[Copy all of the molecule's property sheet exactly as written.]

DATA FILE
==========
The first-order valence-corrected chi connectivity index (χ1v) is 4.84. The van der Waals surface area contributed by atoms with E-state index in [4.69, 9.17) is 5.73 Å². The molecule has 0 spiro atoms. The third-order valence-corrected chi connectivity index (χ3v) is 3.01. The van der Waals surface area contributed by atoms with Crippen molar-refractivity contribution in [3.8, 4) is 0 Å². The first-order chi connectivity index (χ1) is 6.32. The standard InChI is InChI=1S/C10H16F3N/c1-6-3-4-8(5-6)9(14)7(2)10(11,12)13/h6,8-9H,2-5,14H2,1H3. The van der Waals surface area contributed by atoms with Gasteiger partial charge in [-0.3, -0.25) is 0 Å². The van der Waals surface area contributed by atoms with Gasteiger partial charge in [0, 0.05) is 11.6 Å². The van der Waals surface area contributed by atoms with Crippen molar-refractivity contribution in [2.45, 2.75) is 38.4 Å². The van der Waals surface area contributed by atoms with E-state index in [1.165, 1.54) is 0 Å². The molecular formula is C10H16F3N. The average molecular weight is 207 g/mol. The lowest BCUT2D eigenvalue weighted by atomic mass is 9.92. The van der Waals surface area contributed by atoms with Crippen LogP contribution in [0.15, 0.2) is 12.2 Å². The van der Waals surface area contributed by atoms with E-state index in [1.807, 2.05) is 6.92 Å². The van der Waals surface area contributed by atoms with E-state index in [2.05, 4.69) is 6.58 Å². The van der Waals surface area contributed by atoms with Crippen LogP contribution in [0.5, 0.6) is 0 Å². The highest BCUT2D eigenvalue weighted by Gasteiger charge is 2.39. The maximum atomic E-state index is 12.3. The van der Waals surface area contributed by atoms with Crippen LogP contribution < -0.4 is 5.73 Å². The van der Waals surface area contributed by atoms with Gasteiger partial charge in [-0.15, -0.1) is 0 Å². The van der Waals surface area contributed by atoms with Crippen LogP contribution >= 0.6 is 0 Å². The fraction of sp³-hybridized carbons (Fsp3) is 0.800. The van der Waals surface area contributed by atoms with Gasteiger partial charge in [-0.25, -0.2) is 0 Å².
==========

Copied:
The first-order valence-corrected chi connectivity index (χ1v) is 4.84. The van der Waals surface area contributed by atoms with E-state index in [4.69, 9.17) is 5.73 Å². The molecule has 0 spiro atoms. The third-order valence-corrected chi connectivity index (χ3v) is 3.01. The van der Waals surface area contributed by atoms with Crippen molar-refractivity contribution in [3.8, 4) is 0 Å². The first-order chi connectivity index (χ1) is 6.32. The standard InChI is InChI=1S/C10H16F3N/c1-6-3-4-8(5-6)9(14)7(2)10(11,12)13/h6,8-9H,2-5,14H2,1H3. The van der Waals surface area contributed by atoms with Gasteiger partial charge in [-0.3, -0.25) is 0 Å². The van der Waals surface area contributed by atoms with Gasteiger partial charge in [0, 0.05) is 11.6 Å². The van der Waals surface area contributed by atoms with Crippen molar-refractivity contribution in [2.45, 2.75) is 38.4 Å². The van der Waals surface area contributed by atoms with E-state index in [1.165, 1.54) is 0 Å². The molecular formula is C10H16F3N. The average molecular weight is 207 g/mol. The lowest BCUT2D eigenvalue weighted by atomic mass is 9.92. The van der Waals surface area contributed by atoms with Crippen LogP contribution in [0.15, 0.2) is 12.2 Å². The van der Waals surface area contributed by atoms with E-state index in [1.807, 2.05) is 6.92 Å². The van der Waals surface area contributed by atoms with E-state index in [2.05, 4.69) is 6.58 Å². The van der Waals surface area contributed by atoms with Crippen LogP contribution in [0.5, 0.6) is 0 Å². The highest BCUT2D eigenvalue weighted by Gasteiger charge is 2.39. The maximum atomic E-state index is 12.3. The van der Waals surface area contributed by atoms with Crippen LogP contribution < -0.4 is 5.73 Å². The van der Waals surface area contributed by atoms with Gasteiger partial charge in [-0.15, -0.1) is 0 Å². The van der Waals surface area contributed by atoms with Crippen LogP contribution >= 0.6 is 0 Å². The fraction of sp³-hybridized carbons (Fsp3) is 0.800. The van der Waals surface area contributed by atoms with Gasteiger partial charge in [-0.25, -0.2) is 0 Å².